Pay Equity Office continues efforts to raise awareness of legislative requirements
By Claudine Kapel
Maintaining compliance with the Ontario Pay Equity Act may not be top of mind with every employer operating in the province – but the Pay Equity Office (PEO) wants it to be.
The PEO observes in its recently posted annual report for 2010 – 2011 that it has been taking a number of steps to ensure employers and employees alike are aware of the legislation.
Although the information in the report is dated, it does offer some interesting insights into the workings of the Pay Equity Office.
Citing the most recent Statistics Canada data, the PEO notes the gender wage gap in Ontario for full-time, full-year employment is 28 per cent. Adds the PEO: “Studies show that as much as a quarter or a third of this gap in salaries between men and women can be attributed to discrimination in the workplace.”
To that end, perhaps one of the most significant initiatives recently undertaken by the Pay Equity Office has been its Wage Gap Program. Launched in January 2011, the PEO says the program is intended to “solicit information about current compensation levels for the non-unionized employees of private sector organizations across Ontario to determine if gender wage gaps persist in workplaces.”
The Wage Gap Program was initially piloted with employers having 500 or more employees in Ontario, but the PEO notes the program “will be extended to include all Ontario workplaces.”
The PEO has been taking other approaches as well to get the word out, such as partnering with organizations from various jurisdictions to share facilities and forums. These include the Ministry of Revenue, the Ministry of Economic Development and Trade, Service Ontario and Industry Canada.
As well, the PEO notes that it “continues to focus on reaching out to young women before they enter the workforce, to educate them on the wage gap and the role of pay equity in closing that gap.”
The PEO’s focus on education and communication hasn’t gone unnoticed. In its annual report, the PEO notes there was “an overall increase in the number of complaint files” with 162 new complaint files being opened in 2010 – 2011.
It observes in its annual report that “as a result of the PEO’s involvement, whether in complaint or in monitoring activity, adjustments to women’s compensation in female-dominated jobs continue to be made.”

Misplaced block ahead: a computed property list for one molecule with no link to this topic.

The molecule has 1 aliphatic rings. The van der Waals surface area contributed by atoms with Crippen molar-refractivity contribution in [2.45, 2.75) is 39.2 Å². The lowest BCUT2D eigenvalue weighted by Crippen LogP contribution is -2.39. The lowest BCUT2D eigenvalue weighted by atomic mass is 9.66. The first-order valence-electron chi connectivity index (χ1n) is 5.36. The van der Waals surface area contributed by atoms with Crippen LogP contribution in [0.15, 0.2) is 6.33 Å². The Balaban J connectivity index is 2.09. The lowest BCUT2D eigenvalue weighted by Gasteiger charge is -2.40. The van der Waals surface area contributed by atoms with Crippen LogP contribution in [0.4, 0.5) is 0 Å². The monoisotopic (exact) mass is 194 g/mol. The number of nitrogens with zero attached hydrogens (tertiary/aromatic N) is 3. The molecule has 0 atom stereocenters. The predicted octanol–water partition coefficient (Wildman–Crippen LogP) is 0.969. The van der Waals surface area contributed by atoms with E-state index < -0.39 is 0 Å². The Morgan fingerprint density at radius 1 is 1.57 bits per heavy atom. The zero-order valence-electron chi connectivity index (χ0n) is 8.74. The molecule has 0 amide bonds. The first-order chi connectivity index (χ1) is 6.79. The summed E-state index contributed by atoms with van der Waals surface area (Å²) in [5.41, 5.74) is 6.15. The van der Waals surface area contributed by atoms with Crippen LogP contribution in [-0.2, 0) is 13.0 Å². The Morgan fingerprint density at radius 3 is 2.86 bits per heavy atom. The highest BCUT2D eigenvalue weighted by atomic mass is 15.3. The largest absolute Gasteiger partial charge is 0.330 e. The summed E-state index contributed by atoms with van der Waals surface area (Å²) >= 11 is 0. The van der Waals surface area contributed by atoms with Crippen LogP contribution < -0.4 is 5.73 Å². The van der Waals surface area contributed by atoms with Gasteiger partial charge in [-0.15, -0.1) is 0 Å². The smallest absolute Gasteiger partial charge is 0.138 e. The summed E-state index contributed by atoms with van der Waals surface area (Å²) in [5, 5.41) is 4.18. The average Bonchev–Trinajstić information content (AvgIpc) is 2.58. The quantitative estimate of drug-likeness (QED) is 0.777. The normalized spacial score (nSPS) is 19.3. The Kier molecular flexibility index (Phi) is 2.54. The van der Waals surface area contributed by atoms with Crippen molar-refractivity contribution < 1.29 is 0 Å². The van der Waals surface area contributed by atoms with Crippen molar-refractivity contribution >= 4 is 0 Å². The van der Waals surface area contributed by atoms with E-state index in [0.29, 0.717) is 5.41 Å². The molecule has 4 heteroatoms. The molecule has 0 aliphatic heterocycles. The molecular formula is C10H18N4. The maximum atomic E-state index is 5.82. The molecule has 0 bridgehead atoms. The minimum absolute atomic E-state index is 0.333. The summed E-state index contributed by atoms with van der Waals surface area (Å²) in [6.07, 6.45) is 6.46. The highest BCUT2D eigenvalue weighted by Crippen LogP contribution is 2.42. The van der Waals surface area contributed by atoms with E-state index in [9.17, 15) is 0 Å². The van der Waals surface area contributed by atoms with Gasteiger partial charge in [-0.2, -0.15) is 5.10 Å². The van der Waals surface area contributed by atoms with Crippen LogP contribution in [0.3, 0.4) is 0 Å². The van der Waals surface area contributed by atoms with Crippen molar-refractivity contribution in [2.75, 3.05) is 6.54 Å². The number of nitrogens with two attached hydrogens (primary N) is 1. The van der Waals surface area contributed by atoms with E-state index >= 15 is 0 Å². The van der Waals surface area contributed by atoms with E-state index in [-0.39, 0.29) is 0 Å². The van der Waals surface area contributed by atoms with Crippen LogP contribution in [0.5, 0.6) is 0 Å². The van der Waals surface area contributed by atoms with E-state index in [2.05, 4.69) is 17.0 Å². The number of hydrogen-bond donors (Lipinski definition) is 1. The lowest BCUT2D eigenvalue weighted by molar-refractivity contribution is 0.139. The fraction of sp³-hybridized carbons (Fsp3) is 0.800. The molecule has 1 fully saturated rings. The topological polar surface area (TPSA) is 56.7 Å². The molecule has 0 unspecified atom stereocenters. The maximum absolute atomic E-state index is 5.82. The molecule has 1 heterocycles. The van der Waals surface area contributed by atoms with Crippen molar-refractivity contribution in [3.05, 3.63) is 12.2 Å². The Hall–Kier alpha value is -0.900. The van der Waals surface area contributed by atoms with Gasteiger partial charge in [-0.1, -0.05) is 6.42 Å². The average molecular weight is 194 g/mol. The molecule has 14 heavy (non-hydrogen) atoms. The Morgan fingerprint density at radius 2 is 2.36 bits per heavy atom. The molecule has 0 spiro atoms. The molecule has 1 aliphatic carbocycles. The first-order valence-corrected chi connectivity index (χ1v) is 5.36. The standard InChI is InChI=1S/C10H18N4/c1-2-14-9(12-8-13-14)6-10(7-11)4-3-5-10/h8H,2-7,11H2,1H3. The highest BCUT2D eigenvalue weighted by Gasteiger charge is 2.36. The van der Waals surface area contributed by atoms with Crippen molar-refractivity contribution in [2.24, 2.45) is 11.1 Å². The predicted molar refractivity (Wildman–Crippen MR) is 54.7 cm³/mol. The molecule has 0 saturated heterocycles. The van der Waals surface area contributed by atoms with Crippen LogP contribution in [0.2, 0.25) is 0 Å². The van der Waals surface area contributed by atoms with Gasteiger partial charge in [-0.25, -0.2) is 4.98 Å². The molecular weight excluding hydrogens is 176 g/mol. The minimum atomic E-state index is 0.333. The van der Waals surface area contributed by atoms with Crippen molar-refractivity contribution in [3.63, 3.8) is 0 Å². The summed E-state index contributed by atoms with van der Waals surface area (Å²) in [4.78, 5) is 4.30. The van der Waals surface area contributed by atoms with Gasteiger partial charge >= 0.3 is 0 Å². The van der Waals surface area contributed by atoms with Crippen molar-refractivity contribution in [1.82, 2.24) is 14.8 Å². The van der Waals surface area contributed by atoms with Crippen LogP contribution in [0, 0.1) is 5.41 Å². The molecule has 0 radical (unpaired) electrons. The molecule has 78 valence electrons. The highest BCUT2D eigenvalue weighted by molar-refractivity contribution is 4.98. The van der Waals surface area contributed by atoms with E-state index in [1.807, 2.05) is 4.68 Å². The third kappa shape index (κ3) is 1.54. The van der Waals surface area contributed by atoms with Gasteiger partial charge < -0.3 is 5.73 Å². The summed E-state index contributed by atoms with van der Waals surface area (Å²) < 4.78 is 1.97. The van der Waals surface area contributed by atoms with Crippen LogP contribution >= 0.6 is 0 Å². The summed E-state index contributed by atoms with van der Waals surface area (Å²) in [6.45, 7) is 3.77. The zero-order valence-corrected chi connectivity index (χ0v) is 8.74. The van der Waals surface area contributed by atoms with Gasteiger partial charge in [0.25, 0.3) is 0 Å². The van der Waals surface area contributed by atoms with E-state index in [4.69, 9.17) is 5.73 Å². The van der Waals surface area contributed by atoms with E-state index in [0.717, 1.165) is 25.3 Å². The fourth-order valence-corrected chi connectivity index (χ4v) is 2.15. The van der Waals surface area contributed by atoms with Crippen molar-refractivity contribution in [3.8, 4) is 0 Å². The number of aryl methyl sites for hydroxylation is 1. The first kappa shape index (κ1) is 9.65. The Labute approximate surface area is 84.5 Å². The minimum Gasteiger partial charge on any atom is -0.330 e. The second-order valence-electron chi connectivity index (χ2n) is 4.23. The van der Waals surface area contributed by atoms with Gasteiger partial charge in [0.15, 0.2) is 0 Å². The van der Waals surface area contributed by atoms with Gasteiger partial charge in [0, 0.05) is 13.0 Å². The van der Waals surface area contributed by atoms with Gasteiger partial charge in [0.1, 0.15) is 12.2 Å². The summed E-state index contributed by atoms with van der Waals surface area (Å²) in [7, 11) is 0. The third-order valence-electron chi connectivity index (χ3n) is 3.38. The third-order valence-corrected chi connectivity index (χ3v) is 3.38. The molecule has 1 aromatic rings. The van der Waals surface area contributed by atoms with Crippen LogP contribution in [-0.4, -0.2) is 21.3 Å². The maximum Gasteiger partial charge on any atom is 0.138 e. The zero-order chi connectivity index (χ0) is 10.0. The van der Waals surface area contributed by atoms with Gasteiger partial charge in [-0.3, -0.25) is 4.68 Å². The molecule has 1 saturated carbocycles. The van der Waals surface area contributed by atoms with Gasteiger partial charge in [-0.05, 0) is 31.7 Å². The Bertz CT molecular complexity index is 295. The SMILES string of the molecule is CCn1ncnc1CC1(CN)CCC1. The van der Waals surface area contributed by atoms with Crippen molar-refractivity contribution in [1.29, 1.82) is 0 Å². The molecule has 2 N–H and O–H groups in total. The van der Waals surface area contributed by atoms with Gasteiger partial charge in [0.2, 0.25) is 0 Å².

So what does this mean to your organization? As a starting point, it’s important to understand whether the organization is covered by the Pay Equity Act.
Smaller employers, for example, sometimes don’t realize the legislation applies to them. But the Pay Equity Act covers employers that aren’t federally regulated and have 10 or more employees in Ontario.
If you’re covered by the act, but aren’t sure what that means, you may want to check out the information on the Pay Equity Office’s website. There’s a wealth of material there on what it takes to achieve and maintain compliance.
There are probably quite a few organizations out there that complied with the legislation when it was first introduced, but haven’t checked in on where things stand today.
Since pay equity compliance needs to be maintained, undertaking periodic reviews of your compensation practices can help you identify and address potential issues before they become more serious.
Given the potentially significant cost and reputational implications of being found offside with pay equity requirements, the ounce of prevention may be easier to tackle than the pound of cure.
Claudine Kapel is principal of Kapel and Associates Inc., a Toronto-based human resources and communications consulting firm specializing in the design and implementation of compensation and total rewards programs. For more information, visit www.kapelandassociates.com.